Sewing machines and sewing is a large part of American history. The Singer Corporation was founded in New York in 1851, by Isacc Merritt Singer. Singer wanted to create a different type of sewing machine than was on the market.
The Singer sewing machine that you can find in the Smithsonian National Museum of American History is a Singer 24 chain stitch sewing machine that was made in 1910.
In addition to the sewing machine that is on display, you can also learn the history of the Singer Corporation and sewing in America.
You can see a scale-model of the Singer Tower or the central headquarters. This building that was built in Manhattan’s financial district, was one of the first commercial skyscrapers in the United States. This building was also the tallest building in the world for about a year after it was built.
You can also find other Singer exhibitions in other general museums at various times as well as in vintage sewing machine museums.
If you are a history buff, this museum would be a great place to visit to see other important histories from America’s past.
5. The Franklin Institute:
The Franklin Institute is located in Philadelphia, Pennsylvania. This is also not a sewing machine specific museum. However, they do feature a great exhibit called “Amazing Machine.”
This exhibit features a variety of machines that have a variety of purposes. At this exhibit, you can see everyday machines side by side with rarely seen machines.
Some examples of machines that you can see are:
- The inner workings of a vacuum
- The inner workings of a drill
- An operational crane arm
- An inside look at a model of the Strasbourg Cathedral Clock
- Moving cams that are used to make music
You can also see what makes antique sewing machines sew. Antique sewing machines do not have all the conveniences of modern sewing machines. But that doesn’t mean that they are not useful and unique little machines.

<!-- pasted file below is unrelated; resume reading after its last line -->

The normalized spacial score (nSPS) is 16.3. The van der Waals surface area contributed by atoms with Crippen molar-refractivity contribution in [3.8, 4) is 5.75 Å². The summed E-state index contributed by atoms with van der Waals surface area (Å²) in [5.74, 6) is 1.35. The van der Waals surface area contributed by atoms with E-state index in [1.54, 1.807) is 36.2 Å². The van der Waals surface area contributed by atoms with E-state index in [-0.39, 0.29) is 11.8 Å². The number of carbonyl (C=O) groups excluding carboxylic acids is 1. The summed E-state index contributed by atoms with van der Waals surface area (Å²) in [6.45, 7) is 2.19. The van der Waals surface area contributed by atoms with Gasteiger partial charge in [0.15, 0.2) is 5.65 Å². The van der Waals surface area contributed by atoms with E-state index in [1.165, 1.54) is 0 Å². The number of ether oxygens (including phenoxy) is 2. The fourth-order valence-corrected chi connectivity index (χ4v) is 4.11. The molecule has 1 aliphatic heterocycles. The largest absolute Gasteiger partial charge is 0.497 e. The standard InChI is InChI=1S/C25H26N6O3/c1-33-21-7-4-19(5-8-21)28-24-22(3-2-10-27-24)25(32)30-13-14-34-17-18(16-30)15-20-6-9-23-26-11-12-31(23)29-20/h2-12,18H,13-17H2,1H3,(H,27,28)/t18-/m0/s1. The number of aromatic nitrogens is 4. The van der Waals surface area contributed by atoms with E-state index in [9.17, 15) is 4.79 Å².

Not only do you get to see an antique sewing machine, like other museums listed, but you will get to see the inner workings and learn how they operate.
Another fun thing that you can do at this exhibit is to use linkages, cams, gears, and pulleys to create your very own machine.
Privately Shown Collections:
In addition to museums that are open to the public, there are a large number of private collections that you can look at.
These collections are normally featured online if you are looking, but you can only go see them by appointment only.
These places would require you to call and set up a tour to a place that would otherwise not be open.
These collections can be small, but this is not always the case. Some private collections are large and have been created by people in the sewing machine industry. Some are even put together by sewing machine manufacturers and other sewing machine shop owners.
Going to a private collection would allow you to get a more involved tour, but you will want to check with reviews so that you know exactly what you are getting into.
Other Ways to Enjoy Vintage Sewing Machines:
If you are not in an area that makes going to one of these museums possible, you can still enjoy vintage sewing machines in other ways.
There are some places that allow virtual tours, you can find vintage machines on Pinterest, and you can even join vintage and antique sewing machine enthusiasts groups.
Collecting vintage sewing machines might also be an option for you. They can be costly, so this might not be possible for everyone, but there are a lot of museums that started out as personal collections.
Whether you are interested in vintage sewing machines, the history, and evolution of sewing machines, or just how sewing machines work, there is a museum exhibit that is right for you.
Sewing machine museums come in a wide variety, from personal collections open to the public to more official museum exhibits. They are also featured all over the world.
Sewing is a skill that has been needed since the beginning of time. The sewing machine helped make sewing faster, more efficient and allowed clothesmaking to be more accessible.
Sewing machines have been around since the 1800s and have a very rich history and evolution of machines.
Looking at sewing machines throughout the ages is a great way to learn more about your machine and how far it has come from the original designs. Seeing how machines have evolved can really give you an appreciation for your modern machine and how simple it is to use.
Whether you are interested in sewing or not, any of these museums would be interesting to visit and explore.